Property owners in Marshall County who disagree with their appraisal notices are taking their cases to the Board of Equalization with issues as simple as goats and as complicated as the federal tax code.
"I use it as a goat barn," Susan Bender of Wade Brown Road said of a structure to which she recently attached five pieces of siding, which apparently led to an appraiser's conclusion that the goat barn could be valued at about $5,000.
"I really don't think it's worth $5,000," Bender said of the outbuilding.
She told a member of the Equalization Board that a Farm Bureau Insurance agent declined to write a policy including the structure.
All taxable properties in Marshall County are reappraised every five years to bring county records in line with market values. Changes can be appealed to the Board of Equalization. Its 2008 sessions opened Monday. They continue today and June 19 from 9 a.m. to noon, and 3 to 6 p.m. on June 17 in the offices of County Assessor Linda Haislip at the Courthouse Annex on Lewisburg's public square.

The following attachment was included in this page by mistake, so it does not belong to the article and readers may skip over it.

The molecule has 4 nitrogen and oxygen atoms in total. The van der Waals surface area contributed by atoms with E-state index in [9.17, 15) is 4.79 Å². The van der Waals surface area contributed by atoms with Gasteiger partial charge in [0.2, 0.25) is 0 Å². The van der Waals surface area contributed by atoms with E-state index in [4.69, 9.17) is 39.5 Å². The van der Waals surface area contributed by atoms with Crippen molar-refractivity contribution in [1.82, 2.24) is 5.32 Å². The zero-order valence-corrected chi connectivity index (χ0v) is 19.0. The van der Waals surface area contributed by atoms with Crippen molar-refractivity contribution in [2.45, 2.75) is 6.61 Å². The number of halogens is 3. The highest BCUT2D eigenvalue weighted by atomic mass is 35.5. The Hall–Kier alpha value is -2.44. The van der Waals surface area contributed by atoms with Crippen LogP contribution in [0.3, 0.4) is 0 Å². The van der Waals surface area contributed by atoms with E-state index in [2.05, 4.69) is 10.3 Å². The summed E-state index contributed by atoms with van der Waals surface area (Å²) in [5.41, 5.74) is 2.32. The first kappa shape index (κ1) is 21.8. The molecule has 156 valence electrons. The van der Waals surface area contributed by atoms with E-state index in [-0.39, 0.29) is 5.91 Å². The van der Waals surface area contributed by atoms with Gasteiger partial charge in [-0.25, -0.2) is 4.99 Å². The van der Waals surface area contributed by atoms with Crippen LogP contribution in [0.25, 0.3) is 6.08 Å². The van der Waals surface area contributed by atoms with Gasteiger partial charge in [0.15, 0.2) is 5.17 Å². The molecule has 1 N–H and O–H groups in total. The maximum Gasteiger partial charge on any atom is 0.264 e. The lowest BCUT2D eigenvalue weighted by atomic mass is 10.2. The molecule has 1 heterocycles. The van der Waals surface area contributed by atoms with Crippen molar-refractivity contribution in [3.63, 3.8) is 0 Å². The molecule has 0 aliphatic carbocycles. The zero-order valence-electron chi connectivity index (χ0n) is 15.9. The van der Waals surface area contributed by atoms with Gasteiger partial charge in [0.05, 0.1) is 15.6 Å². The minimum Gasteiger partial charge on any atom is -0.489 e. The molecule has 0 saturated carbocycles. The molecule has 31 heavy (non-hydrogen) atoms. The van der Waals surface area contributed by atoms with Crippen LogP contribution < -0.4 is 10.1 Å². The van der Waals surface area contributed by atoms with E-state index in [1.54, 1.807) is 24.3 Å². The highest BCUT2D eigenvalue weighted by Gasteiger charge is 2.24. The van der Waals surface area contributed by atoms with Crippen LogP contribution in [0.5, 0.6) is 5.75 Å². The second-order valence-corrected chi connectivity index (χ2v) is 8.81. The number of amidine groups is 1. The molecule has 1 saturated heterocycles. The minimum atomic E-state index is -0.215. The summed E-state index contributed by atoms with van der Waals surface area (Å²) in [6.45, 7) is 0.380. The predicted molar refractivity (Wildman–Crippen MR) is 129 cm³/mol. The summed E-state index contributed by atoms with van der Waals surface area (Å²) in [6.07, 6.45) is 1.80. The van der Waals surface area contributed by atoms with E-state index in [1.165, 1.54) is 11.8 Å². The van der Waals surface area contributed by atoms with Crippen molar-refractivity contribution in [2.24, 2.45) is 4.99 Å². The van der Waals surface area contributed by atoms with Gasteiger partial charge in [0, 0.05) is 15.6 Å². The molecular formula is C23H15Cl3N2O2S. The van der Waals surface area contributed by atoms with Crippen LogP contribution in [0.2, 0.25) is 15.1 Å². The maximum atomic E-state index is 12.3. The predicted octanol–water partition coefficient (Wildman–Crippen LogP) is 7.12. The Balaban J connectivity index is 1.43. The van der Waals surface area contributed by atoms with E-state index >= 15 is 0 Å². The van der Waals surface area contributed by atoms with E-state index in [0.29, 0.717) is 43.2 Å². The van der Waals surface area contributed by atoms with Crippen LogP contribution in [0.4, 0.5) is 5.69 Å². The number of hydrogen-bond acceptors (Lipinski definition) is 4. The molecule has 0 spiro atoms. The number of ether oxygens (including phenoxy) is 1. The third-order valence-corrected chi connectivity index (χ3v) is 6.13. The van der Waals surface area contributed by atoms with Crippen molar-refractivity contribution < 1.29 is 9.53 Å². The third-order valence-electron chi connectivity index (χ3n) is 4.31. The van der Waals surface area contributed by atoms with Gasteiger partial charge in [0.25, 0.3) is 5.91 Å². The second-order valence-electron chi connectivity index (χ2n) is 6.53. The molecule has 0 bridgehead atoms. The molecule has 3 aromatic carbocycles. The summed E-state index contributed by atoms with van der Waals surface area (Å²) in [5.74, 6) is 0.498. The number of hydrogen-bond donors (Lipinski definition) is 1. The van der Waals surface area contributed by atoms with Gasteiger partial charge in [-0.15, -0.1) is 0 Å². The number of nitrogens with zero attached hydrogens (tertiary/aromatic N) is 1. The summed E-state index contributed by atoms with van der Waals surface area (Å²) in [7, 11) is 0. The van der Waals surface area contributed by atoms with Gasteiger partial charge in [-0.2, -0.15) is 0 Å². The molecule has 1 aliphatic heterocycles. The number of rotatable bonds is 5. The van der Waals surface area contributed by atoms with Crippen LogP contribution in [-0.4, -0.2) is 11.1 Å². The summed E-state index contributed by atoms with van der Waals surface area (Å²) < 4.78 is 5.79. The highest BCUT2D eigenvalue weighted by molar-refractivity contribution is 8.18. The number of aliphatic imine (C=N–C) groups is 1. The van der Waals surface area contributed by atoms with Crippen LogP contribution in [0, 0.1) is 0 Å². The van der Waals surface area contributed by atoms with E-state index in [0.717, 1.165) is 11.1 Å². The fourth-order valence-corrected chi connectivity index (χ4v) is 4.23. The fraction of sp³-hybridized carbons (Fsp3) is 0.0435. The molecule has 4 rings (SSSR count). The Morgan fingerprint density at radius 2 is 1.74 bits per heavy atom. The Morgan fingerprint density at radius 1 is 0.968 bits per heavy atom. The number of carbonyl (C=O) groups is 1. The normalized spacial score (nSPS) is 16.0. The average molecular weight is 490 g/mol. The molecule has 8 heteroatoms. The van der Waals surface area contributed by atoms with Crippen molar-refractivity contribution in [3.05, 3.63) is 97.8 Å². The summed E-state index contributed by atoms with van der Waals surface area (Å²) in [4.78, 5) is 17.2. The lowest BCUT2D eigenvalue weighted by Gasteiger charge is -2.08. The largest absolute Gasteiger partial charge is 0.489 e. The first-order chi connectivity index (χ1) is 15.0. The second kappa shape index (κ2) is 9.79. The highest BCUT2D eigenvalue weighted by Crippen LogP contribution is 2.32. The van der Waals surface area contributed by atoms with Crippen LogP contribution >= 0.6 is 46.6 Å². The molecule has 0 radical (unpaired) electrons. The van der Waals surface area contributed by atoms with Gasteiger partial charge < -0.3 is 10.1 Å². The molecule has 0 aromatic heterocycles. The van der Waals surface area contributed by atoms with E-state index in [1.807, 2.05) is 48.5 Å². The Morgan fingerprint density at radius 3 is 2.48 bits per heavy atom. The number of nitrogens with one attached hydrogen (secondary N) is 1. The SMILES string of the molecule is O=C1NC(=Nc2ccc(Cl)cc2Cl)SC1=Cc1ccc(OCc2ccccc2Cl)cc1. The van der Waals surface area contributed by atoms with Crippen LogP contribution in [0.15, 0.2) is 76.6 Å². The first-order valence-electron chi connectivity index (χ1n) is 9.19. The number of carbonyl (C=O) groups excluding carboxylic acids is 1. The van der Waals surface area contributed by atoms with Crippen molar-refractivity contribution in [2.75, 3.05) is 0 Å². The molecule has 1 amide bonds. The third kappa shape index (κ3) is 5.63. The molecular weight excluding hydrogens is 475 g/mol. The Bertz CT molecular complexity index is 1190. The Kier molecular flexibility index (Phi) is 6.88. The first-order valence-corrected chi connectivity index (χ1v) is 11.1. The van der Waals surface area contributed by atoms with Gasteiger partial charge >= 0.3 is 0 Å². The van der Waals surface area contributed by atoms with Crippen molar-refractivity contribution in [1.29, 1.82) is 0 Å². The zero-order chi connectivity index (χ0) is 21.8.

Haislip told Bender and others on Monday that Board members would make field visits at properties in question and then vote on June 19. The decision is whether the value of the properties should be adjusted so as to lower the owner's property tax bill.
Bender spoke for herself, but owners of two apartment complexes and the old ICP plant were represented by Jay Catignani, a consultant and appraiser working for Property Tax Consultants in Nashville.
Catignani appeared "to protect appeal rights," he told the board.
Owners of Saddle Wood and Acorn Hill apartments, and what was once an air conditioning and heating plant are embroiled in state administrative law court cases over the value of those properties. Such cases can take years. To maintain their position in previous hearings, they must again challenge the values set by the appraiser's office.
Built as a Heil Quaker . . .Pick up a copy of today edition, Wednesday, June 4, 2008, for entire story coverage.